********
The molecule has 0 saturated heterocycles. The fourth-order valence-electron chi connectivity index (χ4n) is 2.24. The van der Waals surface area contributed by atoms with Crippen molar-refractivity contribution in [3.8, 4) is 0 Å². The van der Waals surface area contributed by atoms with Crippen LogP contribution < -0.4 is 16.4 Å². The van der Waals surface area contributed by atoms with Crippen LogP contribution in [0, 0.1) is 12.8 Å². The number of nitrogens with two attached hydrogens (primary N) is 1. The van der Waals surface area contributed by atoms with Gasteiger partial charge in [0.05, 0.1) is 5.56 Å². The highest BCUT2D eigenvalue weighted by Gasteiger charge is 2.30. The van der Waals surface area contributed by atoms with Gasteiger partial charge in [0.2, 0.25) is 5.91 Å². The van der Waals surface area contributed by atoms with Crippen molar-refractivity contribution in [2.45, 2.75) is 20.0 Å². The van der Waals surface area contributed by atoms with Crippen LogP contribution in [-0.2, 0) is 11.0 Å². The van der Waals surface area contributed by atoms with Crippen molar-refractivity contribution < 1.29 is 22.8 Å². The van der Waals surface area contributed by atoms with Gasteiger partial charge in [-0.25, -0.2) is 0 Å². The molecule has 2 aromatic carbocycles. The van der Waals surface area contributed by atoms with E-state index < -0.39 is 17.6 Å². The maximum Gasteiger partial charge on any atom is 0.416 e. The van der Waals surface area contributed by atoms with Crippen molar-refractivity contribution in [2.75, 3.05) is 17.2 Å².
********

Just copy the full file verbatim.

The molecule has 0 saturated heterocycles. The fourth-order valence-electron chi connectivity index (χ4n) is 2.24. The van der Waals surface area contributed by atoms with Crippen molar-refractivity contribution in [3.8, 4) is 0 Å². The van der Waals surface area contributed by atoms with Crippen LogP contribution < -0.4 is 16.4 Å². The van der Waals surface area contributed by atoms with Crippen LogP contribution in [0, 0.1) is 12.8 Å². The number of nitrogens with two attached hydrogens (primary N) is 1. The van der Waals surface area contributed by atoms with Gasteiger partial charge in [0.05, 0.1) is 5.56 Å². The highest BCUT2D eigenvalue weighted by Gasteiger charge is 2.30. The van der Waals surface area contributed by atoms with Gasteiger partial charge in [0.2, 0.25) is 5.91 Å². The van der Waals surface area contributed by atoms with Crippen molar-refractivity contribution in [2.45, 2.75) is 20.0 Å². The van der Waals surface area contributed by atoms with Crippen LogP contribution in [-0.2, 0) is 11.0 Å². The van der Waals surface area contributed by atoms with Crippen molar-refractivity contribution < 1.29 is 22.8 Å². The van der Waals surface area contributed by atoms with Gasteiger partial charge in [-0.25, -0.2) is 0 Å². The molecule has 2 aromatic carbocycles. The van der Waals surface area contributed by atoms with E-state index < -0.39 is 17.6 Å². The maximum Gasteiger partial charge on any atom is 0.416 e. The van der Waals surface area contributed by atoms with Crippen molar-refractivity contribution in [2.75, 3.05) is 17.2 Å².